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Muscle Helps You Regulate Blood Pressure Better

If you want to get a head start on your list of New Year's resolutions by losing weight and starting an exercise program, a new study demonstrates the importance of muscle over fat when it comes to regulating blood pressure. People who have more muscle can better regulate their blood pressure in response to stress than those who are overweight.

Why? Having more fat impairs your body's ability to excrete sodium, the main mechanism for dropping blood pressure back to normal.

Previous studies have made an unusual link between lean body mass and higher blood pressure in adults and children. And researchers who began analyzing data for this new study, on how 127 young patients with normal blood pressure respond to stress, came to the same conclusion. Due to the body's natural fight-or-flight mechanism that circulates more blood and oxygen during stress, however, blood pressures normally DO go up, which isn't a bad thing.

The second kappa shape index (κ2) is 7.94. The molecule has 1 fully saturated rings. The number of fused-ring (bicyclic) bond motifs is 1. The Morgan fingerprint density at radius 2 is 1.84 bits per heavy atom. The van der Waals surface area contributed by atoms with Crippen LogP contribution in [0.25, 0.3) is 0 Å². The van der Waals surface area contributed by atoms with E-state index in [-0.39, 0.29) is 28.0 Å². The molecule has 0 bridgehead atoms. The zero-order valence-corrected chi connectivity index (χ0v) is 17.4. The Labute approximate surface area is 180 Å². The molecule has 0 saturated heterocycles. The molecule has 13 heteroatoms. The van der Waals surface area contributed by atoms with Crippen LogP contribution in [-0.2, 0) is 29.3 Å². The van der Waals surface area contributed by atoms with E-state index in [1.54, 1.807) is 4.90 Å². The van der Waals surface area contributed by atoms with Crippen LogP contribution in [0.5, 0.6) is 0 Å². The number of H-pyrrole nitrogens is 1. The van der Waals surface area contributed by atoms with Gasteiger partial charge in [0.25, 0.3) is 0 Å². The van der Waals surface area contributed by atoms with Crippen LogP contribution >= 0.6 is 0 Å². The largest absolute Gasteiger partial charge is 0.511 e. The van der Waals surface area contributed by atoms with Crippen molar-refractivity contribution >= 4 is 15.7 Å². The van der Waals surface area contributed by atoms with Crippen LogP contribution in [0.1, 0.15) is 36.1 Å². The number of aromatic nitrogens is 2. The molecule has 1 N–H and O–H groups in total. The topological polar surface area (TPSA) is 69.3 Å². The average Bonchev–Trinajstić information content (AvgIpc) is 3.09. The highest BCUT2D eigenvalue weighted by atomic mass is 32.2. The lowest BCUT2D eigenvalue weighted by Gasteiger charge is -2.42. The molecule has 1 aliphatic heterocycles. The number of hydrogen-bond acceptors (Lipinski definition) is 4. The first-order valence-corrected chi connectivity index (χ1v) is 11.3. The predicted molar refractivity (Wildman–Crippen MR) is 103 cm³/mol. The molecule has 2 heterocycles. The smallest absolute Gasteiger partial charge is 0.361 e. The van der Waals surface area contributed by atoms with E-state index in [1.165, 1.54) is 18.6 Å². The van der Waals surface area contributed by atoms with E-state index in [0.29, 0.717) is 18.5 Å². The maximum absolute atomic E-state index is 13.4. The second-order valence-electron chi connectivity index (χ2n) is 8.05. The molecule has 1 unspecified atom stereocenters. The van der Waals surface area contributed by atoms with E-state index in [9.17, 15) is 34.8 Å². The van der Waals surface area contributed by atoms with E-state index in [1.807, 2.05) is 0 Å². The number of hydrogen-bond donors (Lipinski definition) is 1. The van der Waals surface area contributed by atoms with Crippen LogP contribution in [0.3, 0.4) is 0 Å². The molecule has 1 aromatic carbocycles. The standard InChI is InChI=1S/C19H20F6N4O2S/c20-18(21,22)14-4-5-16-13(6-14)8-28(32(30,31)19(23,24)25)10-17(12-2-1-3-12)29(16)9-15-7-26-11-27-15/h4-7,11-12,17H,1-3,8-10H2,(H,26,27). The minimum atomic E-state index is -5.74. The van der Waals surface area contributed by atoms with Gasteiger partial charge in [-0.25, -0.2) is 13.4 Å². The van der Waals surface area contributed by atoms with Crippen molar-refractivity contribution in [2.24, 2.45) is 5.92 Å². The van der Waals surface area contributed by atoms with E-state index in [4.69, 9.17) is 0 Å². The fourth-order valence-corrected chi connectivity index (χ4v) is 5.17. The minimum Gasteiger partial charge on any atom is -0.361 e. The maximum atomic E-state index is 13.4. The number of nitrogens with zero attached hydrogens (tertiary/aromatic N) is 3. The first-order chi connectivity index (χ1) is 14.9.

But, after researchers looked at the percentages of fat and lean tissue on study participants and their ability to excrete sodium, they discovered those with more fat had were less capable of doing so.

Fat, especially abdominal fat, secretes angiotensin which makes angiotensin II, a powerful vasoconstrictor that also directs the kidneys to absorb more sodium so blood vessels retain more fluid volume, scientists said.

Researchers measured the blood pressure of study participants every 15 minutes throughout a two-hour baseline period, an hour of competitive video games and a two-hour recovery period. While blood pressure increased an appropriate average of 5 percent in response to the stress of video games, participants who had more lean muscle mass than fat were better able to return to normal levels through this sodium excretion process called natriuresis.

EurekAlert November 23, 2004

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